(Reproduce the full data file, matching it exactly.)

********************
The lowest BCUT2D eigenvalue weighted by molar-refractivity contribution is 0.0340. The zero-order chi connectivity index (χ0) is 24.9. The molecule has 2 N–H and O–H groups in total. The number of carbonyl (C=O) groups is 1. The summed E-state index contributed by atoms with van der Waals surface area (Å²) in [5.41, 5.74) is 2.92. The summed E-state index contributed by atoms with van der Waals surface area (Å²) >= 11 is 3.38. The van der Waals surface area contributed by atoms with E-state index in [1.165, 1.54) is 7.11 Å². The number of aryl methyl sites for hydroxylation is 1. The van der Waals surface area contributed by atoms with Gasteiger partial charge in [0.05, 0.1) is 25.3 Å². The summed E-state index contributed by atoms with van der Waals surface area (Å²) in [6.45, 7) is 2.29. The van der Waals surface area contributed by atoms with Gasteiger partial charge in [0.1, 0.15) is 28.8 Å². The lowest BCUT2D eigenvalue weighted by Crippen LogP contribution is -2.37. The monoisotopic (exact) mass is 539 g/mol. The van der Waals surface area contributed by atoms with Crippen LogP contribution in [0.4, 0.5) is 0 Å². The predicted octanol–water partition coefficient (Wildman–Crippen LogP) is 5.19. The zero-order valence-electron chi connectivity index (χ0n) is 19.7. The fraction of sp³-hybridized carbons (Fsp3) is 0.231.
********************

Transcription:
The lowest BCUT2D eigenvalue weighted by molar-refractivity contribution is 0.0340. The zero-order chi connectivity index (χ0) is 24.9. The molecule has 2 N–H and O–H groups in total. The number of carbonyl (C=O) groups is 1. The summed E-state index contributed by atoms with van der Waals surface area (Å²) in [5.41, 5.74) is 2.92. The summed E-state index contributed by atoms with van der Waals surface area (Å²) >= 11 is 3.38. The van der Waals surface area contributed by atoms with E-state index in [1.165, 1.54) is 7.11 Å². The number of aryl methyl sites for hydroxylation is 1. The van der Waals surface area contributed by atoms with Gasteiger partial charge in [0.05, 0.1) is 25.3 Å². The summed E-state index contributed by atoms with van der Waals surface area (Å²) in [6.45, 7) is 2.29. The van der Waals surface area contributed by atoms with Gasteiger partial charge in [0.1, 0.15) is 28.8 Å². The lowest BCUT2D eigenvalue weighted by Crippen LogP contribution is -2.37. The monoisotopic (exact) mass is 539 g/mol. The van der Waals surface area contributed by atoms with Crippen LogP contribution in [0.4, 0.5) is 0 Å². The predicted octanol–water partition coefficient (Wildman–Crippen LogP) is 5.19. The zero-order valence-electron chi connectivity index (χ0n) is 19.7. The fraction of sp³-hybridized carbons (Fsp3) is 0.231.